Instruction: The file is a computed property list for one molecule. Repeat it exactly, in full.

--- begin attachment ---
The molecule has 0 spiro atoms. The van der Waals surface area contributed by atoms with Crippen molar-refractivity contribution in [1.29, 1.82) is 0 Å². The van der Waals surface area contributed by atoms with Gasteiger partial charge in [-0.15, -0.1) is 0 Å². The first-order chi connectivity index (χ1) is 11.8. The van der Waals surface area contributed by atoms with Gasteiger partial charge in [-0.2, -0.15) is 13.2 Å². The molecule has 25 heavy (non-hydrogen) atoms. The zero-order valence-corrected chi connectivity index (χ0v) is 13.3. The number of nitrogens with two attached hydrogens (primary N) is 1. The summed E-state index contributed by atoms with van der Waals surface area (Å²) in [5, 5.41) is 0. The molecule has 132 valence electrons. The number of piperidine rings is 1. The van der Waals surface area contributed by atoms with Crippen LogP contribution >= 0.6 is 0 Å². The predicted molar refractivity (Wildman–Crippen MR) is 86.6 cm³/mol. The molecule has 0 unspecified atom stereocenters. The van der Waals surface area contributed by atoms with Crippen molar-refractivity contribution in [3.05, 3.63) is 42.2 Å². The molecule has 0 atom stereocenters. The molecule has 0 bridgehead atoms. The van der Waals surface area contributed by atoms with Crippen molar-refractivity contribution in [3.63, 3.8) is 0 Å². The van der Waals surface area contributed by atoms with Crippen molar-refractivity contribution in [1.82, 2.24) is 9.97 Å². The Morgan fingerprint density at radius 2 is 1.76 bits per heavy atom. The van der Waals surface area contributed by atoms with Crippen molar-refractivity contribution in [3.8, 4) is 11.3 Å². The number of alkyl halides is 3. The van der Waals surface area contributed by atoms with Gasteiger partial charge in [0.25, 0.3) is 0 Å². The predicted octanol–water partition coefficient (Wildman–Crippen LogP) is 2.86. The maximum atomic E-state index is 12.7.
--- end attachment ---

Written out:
The molecule has 0 spiro atoms. The van der Waals surface area contributed by atoms with Crippen molar-refractivity contribution in [1.29, 1.82) is 0 Å². The van der Waals surface area contributed by atoms with Gasteiger partial charge in [-0.15, -0.1) is 0 Å². The first-order chi connectivity index (χ1) is 11.8. The van der Waals surface area contributed by atoms with Gasteiger partial charge in [-0.2, -0.15) is 13.2 Å². The molecule has 25 heavy (non-hydrogen) atoms. The zero-order valence-corrected chi connectivity index (χ0v) is 13.3. The number of nitrogens with two attached hydrogens (primary N) is 1. The summed E-state index contributed by atoms with van der Waals surface area (Å²) in [5, 5.41) is 0. The molecule has 132 valence electrons. The number of piperidine rings is 1. The van der Waals surface area contributed by atoms with Crippen LogP contribution >= 0.6 is 0 Å². The predicted molar refractivity (Wildman–Crippen MR) is 86.6 cm³/mol. The molecule has 0 unspecified atom stereocenters. The van der Waals surface area contributed by atoms with Crippen molar-refractivity contribution in [3.05, 3.63) is 42.2 Å². The molecule has 0 atom stereocenters. The molecule has 0 bridgehead atoms. The van der Waals surface area contributed by atoms with Crippen molar-refractivity contribution in [3.63, 3.8) is 0 Å². The van der Waals surface area contributed by atoms with Crippen molar-refractivity contribution in [1.82, 2.24) is 9.97 Å². The Morgan fingerprint density at radius 2 is 1.76 bits per heavy atom. The van der Waals surface area contributed by atoms with Crippen molar-refractivity contribution in [3.8, 4) is 11.3 Å². The number of alkyl halides is 3. The van der Waals surface area contributed by atoms with Gasteiger partial charge in [0.25, 0.3) is 0 Å². The predicted octanol–water partition coefficient (Wildman–Crippen LogP) is 2.86. The maximum atomic E-state index is 12.7.